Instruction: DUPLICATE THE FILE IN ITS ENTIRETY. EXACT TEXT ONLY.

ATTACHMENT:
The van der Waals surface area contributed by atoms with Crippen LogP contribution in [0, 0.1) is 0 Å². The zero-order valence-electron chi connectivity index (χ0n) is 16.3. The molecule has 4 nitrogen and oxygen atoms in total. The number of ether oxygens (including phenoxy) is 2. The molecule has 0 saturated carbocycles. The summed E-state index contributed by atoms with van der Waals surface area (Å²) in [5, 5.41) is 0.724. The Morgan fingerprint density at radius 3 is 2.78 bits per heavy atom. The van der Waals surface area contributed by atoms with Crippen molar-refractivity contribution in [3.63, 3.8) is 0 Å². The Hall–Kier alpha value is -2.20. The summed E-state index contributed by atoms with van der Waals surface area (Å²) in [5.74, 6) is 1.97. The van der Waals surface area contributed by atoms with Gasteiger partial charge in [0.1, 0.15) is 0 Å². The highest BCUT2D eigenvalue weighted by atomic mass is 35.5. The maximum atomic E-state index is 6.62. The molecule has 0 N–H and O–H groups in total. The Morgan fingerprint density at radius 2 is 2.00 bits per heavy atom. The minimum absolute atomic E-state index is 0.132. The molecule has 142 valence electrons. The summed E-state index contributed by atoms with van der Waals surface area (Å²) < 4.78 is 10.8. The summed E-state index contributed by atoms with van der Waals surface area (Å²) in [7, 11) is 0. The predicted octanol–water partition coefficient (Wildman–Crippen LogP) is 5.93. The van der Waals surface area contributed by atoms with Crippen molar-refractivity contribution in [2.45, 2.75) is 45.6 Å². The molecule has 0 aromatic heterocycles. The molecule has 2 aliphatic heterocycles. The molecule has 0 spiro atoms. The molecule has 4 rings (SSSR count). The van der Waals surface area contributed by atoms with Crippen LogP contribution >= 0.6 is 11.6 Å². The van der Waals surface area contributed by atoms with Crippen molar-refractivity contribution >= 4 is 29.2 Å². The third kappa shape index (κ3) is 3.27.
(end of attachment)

The van der Waals surface area contributed by atoms with Crippen LogP contribution in [0, 0.1) is 0 Å². The zero-order valence-electron chi connectivity index (χ0n) is 16.3. The molecule has 4 nitrogen and oxygen atoms in total. The number of ether oxygens (including phenoxy) is 2. The molecule has 0 saturated carbocycles. The summed E-state index contributed by atoms with van der Waals surface area (Å²) in [5, 5.41) is 0.724. The Morgan fingerprint density at radius 3 is 2.78 bits per heavy atom. The van der Waals surface area contributed by atoms with Crippen molar-refractivity contribution in [3.63, 3.8) is 0 Å². The Hall–Kier alpha value is -2.20. The summed E-state index contributed by atoms with van der Waals surface area (Å²) in [5.74, 6) is 1.97. The van der Waals surface area contributed by atoms with Gasteiger partial charge in [0.1, 0.15) is 0 Å². The highest BCUT2D eigenvalue weighted by atomic mass is 35.5. The maximum atomic E-state index is 6.62. The molecule has 0 N–H and O–H groups in total. The Morgan fingerprint density at radius 2 is 2.00 bits per heavy atom. The minimum absolute atomic E-state index is 0.132. The molecule has 142 valence electrons. The summed E-state index contributed by atoms with van der Waals surface area (Å²) < 4.78 is 10.8. The summed E-state index contributed by atoms with van der Waals surface area (Å²) in [7, 11) is 0. The predicted octanol–water partition coefficient (Wildman–Crippen LogP) is 5.93. The van der Waals surface area contributed by atoms with Crippen molar-refractivity contribution in [2.45, 2.75) is 45.6 Å². The molecule has 0 aromatic heterocycles. The molecule has 2 aliphatic heterocycles. The molecule has 0 spiro atoms. The molecule has 4 rings (SSSR count). The van der Waals surface area contributed by atoms with Crippen LogP contribution >= 0.6 is 11.6 Å². The van der Waals surface area contributed by atoms with Crippen molar-refractivity contribution >= 4 is 29.2 Å². The third kappa shape index (κ3) is 3.27.